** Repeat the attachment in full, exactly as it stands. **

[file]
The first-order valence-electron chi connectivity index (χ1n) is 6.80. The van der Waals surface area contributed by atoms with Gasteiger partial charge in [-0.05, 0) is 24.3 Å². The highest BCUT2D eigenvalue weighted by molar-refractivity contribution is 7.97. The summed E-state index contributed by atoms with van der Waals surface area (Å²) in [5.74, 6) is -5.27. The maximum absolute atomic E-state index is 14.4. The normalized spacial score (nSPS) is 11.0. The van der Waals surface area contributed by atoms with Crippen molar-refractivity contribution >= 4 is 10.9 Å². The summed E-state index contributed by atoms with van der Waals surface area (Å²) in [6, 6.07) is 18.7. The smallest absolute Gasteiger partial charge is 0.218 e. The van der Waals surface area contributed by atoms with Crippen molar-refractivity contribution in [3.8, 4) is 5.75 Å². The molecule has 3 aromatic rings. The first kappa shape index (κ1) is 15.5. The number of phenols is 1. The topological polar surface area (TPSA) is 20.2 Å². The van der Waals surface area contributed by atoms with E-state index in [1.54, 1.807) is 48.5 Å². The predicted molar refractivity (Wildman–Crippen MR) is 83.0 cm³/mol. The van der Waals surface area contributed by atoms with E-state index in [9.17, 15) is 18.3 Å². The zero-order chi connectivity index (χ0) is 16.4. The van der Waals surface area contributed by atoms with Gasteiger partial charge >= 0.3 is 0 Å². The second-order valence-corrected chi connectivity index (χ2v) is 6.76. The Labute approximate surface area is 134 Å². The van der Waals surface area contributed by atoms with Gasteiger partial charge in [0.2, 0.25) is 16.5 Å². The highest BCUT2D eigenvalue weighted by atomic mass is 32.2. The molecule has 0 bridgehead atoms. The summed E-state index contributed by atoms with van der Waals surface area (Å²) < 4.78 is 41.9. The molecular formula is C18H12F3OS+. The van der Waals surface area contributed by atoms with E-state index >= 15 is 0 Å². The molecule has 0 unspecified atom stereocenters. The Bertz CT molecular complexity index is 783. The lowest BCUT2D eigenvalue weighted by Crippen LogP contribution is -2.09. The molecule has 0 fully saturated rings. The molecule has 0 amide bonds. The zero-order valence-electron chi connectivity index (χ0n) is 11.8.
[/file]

The first-order valence-electron chi connectivity index (χ1n) is 6.80. The van der Waals surface area contributed by atoms with Gasteiger partial charge in [-0.05, 0) is 24.3 Å². The highest BCUT2D eigenvalue weighted by molar-refractivity contribution is 7.97. The summed E-state index contributed by atoms with van der Waals surface area (Å²) in [5.74, 6) is -5.27. The maximum absolute atomic E-state index is 14.4. The normalized spacial score (nSPS) is 11.0. The van der Waals surface area contributed by atoms with Crippen molar-refractivity contribution >= 4 is 10.9 Å². The summed E-state index contributed by atoms with van der Waals surface area (Å²) in [6, 6.07) is 18.7. The smallest absolute Gasteiger partial charge is 0.218 e. The van der Waals surface area contributed by atoms with Crippen molar-refractivity contribution in [3.8, 4) is 5.75 Å². The molecule has 3 aromatic rings. The first kappa shape index (κ1) is 15.5. The number of phenols is 1. The topological polar surface area (TPSA) is 20.2 Å². The van der Waals surface area contributed by atoms with E-state index in [1.54, 1.807) is 48.5 Å². The predicted molar refractivity (Wildman–Crippen MR) is 83.0 cm³/mol. The van der Waals surface area contributed by atoms with E-state index in [9.17, 15) is 18.3 Å². The zero-order chi connectivity index (χ0) is 16.4. The van der Waals surface area contributed by atoms with Gasteiger partial charge >= 0.3 is 0 Å². The second-order valence-corrected chi connectivity index (χ2v) is 6.76. The Labute approximate surface area is 134 Å². The van der Waals surface area contributed by atoms with Gasteiger partial charge in [0.2, 0.25) is 16.5 Å². The highest BCUT2D eigenvalue weighted by atomic mass is 32.2. The molecule has 0 bridgehead atoms. The summed E-state index contributed by atoms with van der Waals surface area (Å²) < 4.78 is 41.9. The molecular formula is C18H12F3OS+. The van der Waals surface area contributed by atoms with E-state index >= 15 is 0 Å². The molecule has 0 unspecified atom stereocenters. The Bertz CT molecular complexity index is 783. The lowest BCUT2D eigenvalue weighted by Crippen LogP contribution is -2.09. The molecule has 0 fully saturated rings. The molecule has 0 amide bonds. The zero-order valence-electron chi connectivity index (χ0n) is 11.8.